The government wants to give better protection to the designation "Swiss" and to the white cross on a red background, in the interests of the Swiss economy.This content was published on November 15, 2006 - 19:12
It is planning to revise current legislation to prevent abuse both at home and abroad.
Justice Minister Christoph Blocher, who presented a government report on Wednesday in Bern, said that for consumers the Swiss cross was a symbol of quality.
He noted that Swiss enterprises had increasingly understood its importance but abuses had been on the rise over the past two years.
Blocher cited the cases of the Juvena company, which had added the words "of Switzerland" on a cosmetics line produced in Germany, and Sigg, which had sold saucepans made in China with a Swiss cross on them.
And he criticised Asian products with no connection to Switzerland that were sporting the Swiss colours.
In theory, a company has no legal right to put a Swiss cross on a product to indicate that it is made in Switzerland.
But in practice, firms such as the Emmi dairy concern and knife maker Victorinox do this.
There are also problems because the criteria for using the "Swiss" label are too general, except in the watch sector, and abuses are not followed up seriously enough.
As a first measure, the government intends to change the law on the protection of public coats of arms so that the Swiss cross may be used for commercial purposes, but only on products that have been made in Switzerland.
The law might be abolished altogether but if this happens there has to be enough protection for official labels and thought given to the special case of the Red Cross movement, it says.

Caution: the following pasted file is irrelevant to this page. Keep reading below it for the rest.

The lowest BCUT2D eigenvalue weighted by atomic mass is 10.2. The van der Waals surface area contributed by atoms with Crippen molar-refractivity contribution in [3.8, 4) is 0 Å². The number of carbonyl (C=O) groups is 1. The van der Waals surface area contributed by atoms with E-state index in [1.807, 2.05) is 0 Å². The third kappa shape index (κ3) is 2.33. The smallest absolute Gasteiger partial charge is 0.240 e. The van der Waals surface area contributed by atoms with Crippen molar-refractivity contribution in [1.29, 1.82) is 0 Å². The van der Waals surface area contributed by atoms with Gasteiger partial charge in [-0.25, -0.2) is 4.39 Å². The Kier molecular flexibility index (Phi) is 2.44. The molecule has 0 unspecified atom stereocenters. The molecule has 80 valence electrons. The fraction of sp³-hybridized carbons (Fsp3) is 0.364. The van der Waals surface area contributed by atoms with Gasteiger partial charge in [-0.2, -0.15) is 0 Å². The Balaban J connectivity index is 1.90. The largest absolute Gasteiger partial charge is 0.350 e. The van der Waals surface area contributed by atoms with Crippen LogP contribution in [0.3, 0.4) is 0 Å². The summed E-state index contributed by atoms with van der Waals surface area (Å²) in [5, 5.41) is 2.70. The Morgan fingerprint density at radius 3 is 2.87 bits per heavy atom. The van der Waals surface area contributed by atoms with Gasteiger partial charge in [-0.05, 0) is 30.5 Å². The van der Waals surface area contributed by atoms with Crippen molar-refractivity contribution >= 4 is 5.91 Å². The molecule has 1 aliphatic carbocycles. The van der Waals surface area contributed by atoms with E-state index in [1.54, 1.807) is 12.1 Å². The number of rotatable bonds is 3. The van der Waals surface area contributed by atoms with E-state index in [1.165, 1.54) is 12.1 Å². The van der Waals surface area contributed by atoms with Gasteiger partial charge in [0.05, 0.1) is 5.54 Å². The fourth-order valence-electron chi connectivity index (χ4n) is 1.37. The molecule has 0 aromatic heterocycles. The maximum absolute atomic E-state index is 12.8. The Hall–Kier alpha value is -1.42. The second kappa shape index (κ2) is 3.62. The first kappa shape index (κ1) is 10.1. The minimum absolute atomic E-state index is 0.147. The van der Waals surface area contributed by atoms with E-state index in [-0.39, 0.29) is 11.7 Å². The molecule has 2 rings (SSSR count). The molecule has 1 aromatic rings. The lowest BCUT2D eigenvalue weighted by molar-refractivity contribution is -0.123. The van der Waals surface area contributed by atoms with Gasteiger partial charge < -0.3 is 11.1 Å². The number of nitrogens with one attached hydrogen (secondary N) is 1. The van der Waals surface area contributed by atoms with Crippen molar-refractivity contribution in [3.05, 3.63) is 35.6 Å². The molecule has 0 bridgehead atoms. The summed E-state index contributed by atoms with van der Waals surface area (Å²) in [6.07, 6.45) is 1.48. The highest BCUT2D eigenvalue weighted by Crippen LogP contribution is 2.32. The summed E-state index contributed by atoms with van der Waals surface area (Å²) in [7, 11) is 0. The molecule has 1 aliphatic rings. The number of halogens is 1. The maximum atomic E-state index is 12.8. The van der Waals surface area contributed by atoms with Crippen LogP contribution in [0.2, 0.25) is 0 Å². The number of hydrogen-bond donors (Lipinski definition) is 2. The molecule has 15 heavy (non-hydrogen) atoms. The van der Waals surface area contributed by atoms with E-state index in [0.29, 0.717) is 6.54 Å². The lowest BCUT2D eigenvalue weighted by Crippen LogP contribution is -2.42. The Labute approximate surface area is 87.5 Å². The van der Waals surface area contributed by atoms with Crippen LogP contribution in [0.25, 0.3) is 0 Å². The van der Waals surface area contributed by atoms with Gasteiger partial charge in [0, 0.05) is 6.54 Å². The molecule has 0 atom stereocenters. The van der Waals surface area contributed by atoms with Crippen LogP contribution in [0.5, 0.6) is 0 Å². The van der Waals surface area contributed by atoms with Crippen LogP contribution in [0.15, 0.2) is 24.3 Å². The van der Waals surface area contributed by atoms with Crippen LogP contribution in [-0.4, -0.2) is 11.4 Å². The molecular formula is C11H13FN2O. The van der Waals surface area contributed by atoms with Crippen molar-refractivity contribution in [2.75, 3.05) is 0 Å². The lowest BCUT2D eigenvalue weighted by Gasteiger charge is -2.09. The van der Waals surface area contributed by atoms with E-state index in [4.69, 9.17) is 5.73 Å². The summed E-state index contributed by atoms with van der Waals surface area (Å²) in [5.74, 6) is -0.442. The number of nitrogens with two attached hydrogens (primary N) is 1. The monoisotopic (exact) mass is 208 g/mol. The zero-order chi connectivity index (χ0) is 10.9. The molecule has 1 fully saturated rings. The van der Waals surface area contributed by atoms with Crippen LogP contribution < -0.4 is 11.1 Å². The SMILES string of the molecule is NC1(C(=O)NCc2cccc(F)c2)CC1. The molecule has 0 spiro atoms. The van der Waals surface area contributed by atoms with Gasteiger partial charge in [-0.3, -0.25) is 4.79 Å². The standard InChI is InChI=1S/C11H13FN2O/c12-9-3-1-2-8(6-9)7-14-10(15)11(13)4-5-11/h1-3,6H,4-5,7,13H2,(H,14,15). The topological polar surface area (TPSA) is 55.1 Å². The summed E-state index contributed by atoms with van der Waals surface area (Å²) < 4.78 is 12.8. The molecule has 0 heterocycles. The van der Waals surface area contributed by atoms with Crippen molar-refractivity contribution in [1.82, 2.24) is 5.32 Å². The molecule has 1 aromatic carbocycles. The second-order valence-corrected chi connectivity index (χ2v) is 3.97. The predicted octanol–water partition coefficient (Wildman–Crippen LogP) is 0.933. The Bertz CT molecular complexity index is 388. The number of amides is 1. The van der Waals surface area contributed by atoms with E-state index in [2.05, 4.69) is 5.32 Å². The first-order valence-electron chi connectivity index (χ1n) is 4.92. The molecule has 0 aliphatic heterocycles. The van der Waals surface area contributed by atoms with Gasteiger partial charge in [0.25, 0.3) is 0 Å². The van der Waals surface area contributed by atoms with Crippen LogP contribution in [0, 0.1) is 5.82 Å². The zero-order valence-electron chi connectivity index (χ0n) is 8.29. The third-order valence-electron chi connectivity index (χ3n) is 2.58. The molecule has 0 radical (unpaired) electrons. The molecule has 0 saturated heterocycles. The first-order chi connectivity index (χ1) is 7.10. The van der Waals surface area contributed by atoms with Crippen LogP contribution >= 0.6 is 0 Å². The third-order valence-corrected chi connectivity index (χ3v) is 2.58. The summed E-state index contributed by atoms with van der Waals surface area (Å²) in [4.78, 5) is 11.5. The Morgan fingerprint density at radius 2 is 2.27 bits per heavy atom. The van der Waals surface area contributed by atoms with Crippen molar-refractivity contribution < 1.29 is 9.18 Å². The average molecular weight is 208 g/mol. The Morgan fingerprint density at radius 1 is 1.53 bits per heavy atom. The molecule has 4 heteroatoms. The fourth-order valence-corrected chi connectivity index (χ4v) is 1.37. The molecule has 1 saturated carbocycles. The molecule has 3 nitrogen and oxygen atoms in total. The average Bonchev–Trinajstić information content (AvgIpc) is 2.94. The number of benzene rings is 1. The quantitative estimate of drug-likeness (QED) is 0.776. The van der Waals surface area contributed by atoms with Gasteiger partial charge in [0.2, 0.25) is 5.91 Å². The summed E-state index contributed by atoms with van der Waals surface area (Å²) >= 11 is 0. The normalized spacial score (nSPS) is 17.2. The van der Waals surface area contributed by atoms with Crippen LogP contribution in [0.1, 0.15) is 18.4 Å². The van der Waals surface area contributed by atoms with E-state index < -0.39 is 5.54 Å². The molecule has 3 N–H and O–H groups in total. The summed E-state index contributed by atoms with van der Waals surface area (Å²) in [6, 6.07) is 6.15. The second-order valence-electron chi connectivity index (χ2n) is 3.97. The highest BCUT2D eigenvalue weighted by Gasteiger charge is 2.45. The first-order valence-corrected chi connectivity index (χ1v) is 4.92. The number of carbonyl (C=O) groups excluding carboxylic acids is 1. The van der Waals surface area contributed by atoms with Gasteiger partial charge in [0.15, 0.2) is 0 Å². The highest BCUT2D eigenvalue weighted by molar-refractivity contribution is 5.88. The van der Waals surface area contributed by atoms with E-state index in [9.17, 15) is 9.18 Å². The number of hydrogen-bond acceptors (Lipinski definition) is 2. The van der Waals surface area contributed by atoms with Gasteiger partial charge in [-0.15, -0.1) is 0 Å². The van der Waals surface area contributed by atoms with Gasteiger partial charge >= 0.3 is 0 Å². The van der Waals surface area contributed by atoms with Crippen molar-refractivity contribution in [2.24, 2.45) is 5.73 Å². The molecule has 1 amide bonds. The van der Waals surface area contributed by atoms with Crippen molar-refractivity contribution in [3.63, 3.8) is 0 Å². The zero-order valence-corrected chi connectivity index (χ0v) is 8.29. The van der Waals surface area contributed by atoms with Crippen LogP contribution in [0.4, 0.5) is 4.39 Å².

A project should be ready for consultation in the second half of 2007 and a motion sent to parliament a year later.
The government believes it is up to professional associations to come up with ideas and agree on common conditions for the use of the "Swiss" label.
Blocher said that these criteria did not have to be the same for every sector. It was up to each branch to define the percentage of "Swiss content" necessary.
The government has called on the Federal Institute of Intellectual Property to be more active against abuses both in Switzerland and abroad.
In case of serious misuse abroad, the institute - in cooperation with Swiss embassies - will write to the companies concerned demanding they stop the practice.
It will also study the possibility of registering brands in some countries or strengthening protection in bilateral agreements.
The government report feels that a wide surveillance of every use of the "Swiss" label and Swiss cross is neither realistic nor appropriate.
It adds that Switzerland should not launch into court cases because the costs would be too high and the chances of success minimal.
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Under current legislation the Swiss cross may not be registered as a brand nor put on products that are sold commercially.
The use of "Swiss" and "Swiss made" is not clearly defined. Up till now, the government has only made rules for the watch industry.
Reality shows that there is frequent abuse of the present system, in particular because the "Switzerland" brand does not exist in the legal sense.
For both Swiss and foreign consumers, "Swissness" brings to mind "a healthy, well-ordered, efficient world", according to the government report.
It also has connotations of "precision, meticulousness, reliability and thoroughness".
"Swissness" is also a synonym for innovation, exclusive products and excellent services. It refers to a country that is "rich in various cultures, cosmopolitan and open to the world".
In short, it is a term that is positive and can be used to promote business. Half of companies distributing Swiss products say add the "Swiss" label to their own brand.
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